The site vodkaphiles.com notes that vodka has earned popularity as a “perfectly neutral” – read “generally tasteless” – base for mixed drinks: “Frankly, to us Vodkaphiles, that’s a bit like buying a car for the sunroof,” the site says. (Not the best metaphor, but you get the idea.) And on Red Square’s cocktail menu, you’ll find the typical assortment of saccharine vodka offerings – pineapple, blueberry and raspberry martinis.

That’s the reason vodka is widely known among craft bartenders as the tofu of spirits: It tends to be a lifeless vehicle whose only talent is taking on the flavor of whatever’s added to it. Basically, it’s the Kristen Stewart of liquor, primped up with fruity, sugary flavors. In other words, it’s what people who don’t want to taste alcohol drink when they want to get drunk, particularly appealing to those unaccustomed to spirits and suburban sorority girls seeking sweet paths to oblivion.

For me, though, it would be pure, honest martinis at Red Square, extremely stingy on the vermouth, olives on the side. I wanted to taste those multi-distilled and filtered vodkas: Russian Standard Platinum, crisp and clean, with a hint of sweetness; Russian ZYR, tinged with a slightly bitter finish; and my favorite, Icelandic Reyka, smooth as the surface of a glacier – which, coincidentally, is what the icy bar top (another novelty) felt like as well.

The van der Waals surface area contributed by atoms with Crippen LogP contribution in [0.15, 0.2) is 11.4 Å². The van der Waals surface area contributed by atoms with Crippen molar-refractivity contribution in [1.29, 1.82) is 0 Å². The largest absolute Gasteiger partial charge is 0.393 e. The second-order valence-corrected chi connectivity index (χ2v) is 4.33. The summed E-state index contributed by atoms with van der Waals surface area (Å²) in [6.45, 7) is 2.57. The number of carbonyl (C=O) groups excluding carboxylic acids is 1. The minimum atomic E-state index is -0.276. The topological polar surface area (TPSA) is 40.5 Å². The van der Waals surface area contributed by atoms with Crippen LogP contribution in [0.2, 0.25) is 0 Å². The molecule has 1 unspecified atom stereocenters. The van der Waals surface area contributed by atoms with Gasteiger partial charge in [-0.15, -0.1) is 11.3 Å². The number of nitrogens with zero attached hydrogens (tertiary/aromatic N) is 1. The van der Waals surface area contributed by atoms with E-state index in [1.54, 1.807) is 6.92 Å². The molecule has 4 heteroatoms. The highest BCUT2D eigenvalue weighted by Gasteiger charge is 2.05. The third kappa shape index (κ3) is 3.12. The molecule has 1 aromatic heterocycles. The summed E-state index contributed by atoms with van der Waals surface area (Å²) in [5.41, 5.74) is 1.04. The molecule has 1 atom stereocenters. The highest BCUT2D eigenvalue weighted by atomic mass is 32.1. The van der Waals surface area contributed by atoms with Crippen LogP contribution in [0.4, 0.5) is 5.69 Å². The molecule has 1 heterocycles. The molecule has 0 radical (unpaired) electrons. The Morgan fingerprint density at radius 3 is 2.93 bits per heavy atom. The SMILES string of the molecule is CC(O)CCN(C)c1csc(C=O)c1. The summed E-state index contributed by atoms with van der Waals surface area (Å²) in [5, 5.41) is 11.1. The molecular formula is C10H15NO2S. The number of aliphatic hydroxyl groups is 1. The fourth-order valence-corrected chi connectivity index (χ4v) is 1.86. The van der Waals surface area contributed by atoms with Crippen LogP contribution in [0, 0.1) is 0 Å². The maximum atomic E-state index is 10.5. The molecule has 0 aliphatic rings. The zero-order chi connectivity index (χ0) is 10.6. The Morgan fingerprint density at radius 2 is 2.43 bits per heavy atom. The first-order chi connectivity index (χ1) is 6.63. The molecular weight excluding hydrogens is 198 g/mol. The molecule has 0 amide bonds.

Russian Standard Platinum and ZYR, two very fine vodka distillations.

Luckily, in the – gasp – four visits I would make to Red Square over that five-day span in Vegas, I had friends David, Tom and Juliana to share the experience. Sure, you can shoot vodka, but I love it as easy-going lubricant of extended conversation: It was Reyka that fueled my long-overdue reunion with old friend David; and it was Mischief, the product of a small-batch distillery in Washington State, that played liquid Pied Piper to a stream of emotional outpouring shared among friends one recent evening in Seattle, sipped in short, patient, heart-soothing infusions.

Dushan Zaric, co-owner of the great Employees Only in New York City, notes that vodka was never meant for mixing. Instead, it was designed to complement meals the very way wine was in southern Europe. But the climes of northern Europe, or Russia, aren’t as kind to the grape; enter grains, or potatoes, or beets – and the vodkas produced by each, Zaric says, are best savored with the food of their native countries: smoked fish, caviar, pickled vegetables. “If it cuts through all that and cleanses your palate,” he writes, “then the vodka is good, very good.”

With pals like Tom and Juliana, how can a guy go wrong?

Likewise, it was vodka that underscored one of my most memorable meals, at a Jewish restaurant called Sammy’s Roumanian Steak House on New York City’s Lower East Side. It was an evening of impossible decadence: There were steaks, of course, and chopped chicken liver doused with syrup bottles full of schmaltz; there were my pals Jonathan and Harley, and a Liberace-bejeweled organ player, and before the evening was out I would be introduced to the crowd as Irving Goldberg. But mostly what I remember was that bottle of Ketel One waiting for us in an ice bath at our table, about to sacrifice itself to the appetites we found that night for food and life in general.

From what I recall, that vodka was very, very good.

— Marc Ramirez

Posted 8-24-12